The US pork industry strongly supports a mandatory national animal identification system, said David Kempen, a pork producer from Poteet, Texas, at a US Department of Agriculture listening session on the topic held in Austin.
Presenting comments on behalf of the National Pork Producers Council and the Texas Pork Producers Association, Kempen told USDA officials, “Until animal identification is made mandatory and all premises are registered, it will never have the intended effects of improving the animal health infrastructure, aiding in the control and eradication of highly contagious foreign and domestic animal diseases and, ultimately, protecting the US livestock industry, its producers, processors and hundreds of related businesses and more than a half million mostly rural jobs for Americans.”
Kempen addressed specific concerns about USDA’s National Animal Identification System (NAIS), some of which have been raised by critics of such a system:
• The cost of the NAIS would be minimal and would be far outweighed by the cost of not having the ability to quickly identify, control and eradicate an animal disease.
• The infrastructure and operating costs of the NAIS should be funded through federal appropriations.
• With regard to keeping animal ID information private, there would be no data required by such as system that is not already available through a telephone directory, farm records required by USDA’s Farm Services Agency or state and local permits.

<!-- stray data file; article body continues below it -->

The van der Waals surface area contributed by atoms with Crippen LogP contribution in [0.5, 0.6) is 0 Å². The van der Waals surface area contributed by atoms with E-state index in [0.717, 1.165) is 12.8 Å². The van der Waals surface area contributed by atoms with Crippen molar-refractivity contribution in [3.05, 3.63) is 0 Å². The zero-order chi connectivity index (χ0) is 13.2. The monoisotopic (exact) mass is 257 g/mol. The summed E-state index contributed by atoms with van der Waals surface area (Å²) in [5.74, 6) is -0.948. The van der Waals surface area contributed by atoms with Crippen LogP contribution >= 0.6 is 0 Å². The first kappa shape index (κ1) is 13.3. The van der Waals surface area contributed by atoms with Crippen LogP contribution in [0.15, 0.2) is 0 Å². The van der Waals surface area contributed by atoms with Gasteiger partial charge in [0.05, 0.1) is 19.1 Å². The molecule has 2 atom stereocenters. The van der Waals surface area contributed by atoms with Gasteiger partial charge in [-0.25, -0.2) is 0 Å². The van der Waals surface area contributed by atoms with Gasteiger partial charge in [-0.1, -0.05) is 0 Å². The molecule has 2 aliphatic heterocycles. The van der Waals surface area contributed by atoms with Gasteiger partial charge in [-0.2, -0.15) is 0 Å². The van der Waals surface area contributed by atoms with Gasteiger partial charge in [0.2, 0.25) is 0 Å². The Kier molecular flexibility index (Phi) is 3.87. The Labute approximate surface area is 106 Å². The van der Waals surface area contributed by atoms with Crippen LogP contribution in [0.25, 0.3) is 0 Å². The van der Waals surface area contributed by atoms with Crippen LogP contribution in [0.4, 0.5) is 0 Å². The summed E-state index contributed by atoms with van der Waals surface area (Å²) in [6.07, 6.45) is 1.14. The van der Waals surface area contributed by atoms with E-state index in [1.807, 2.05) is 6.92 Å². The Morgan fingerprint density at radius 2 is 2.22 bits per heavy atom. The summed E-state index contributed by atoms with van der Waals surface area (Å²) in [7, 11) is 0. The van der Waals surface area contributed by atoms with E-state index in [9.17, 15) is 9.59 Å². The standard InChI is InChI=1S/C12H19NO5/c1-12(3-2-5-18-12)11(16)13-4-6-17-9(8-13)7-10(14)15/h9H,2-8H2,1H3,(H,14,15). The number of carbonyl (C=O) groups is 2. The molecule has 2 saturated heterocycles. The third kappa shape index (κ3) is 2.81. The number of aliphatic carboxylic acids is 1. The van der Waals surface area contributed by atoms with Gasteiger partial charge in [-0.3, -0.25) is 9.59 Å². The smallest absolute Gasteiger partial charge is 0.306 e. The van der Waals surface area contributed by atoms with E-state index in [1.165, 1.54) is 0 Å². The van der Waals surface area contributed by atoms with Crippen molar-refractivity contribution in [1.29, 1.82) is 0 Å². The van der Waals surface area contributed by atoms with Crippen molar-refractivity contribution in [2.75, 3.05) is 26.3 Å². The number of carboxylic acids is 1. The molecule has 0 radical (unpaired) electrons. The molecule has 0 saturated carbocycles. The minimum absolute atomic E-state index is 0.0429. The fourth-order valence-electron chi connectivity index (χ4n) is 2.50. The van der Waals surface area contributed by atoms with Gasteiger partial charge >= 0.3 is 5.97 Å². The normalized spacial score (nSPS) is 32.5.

• There is no increased liability from participation in the NAIS.
• More funds need to be allocated to states for registering livestock premises.
• The expectation of recording and reporting all animal movements is too rigorous, too expensive and not necessary to achieve the objectives of the NAIS.
The US pork industry in 1988 established a swine ID system, which helped eradicate pseudorabies from the commercial herd. It since has enhanced its system – and made it consistent with the NAIS – by registering swine premises and asking pork packers to require premises registration as a condition of sale. NPPC and the National Pork Board have registered more than 54,000, or 80%, of the estimated 67,300 hog farms. Premises registration data includes the physical location of a farm, a contact telephone number and other publicly available information.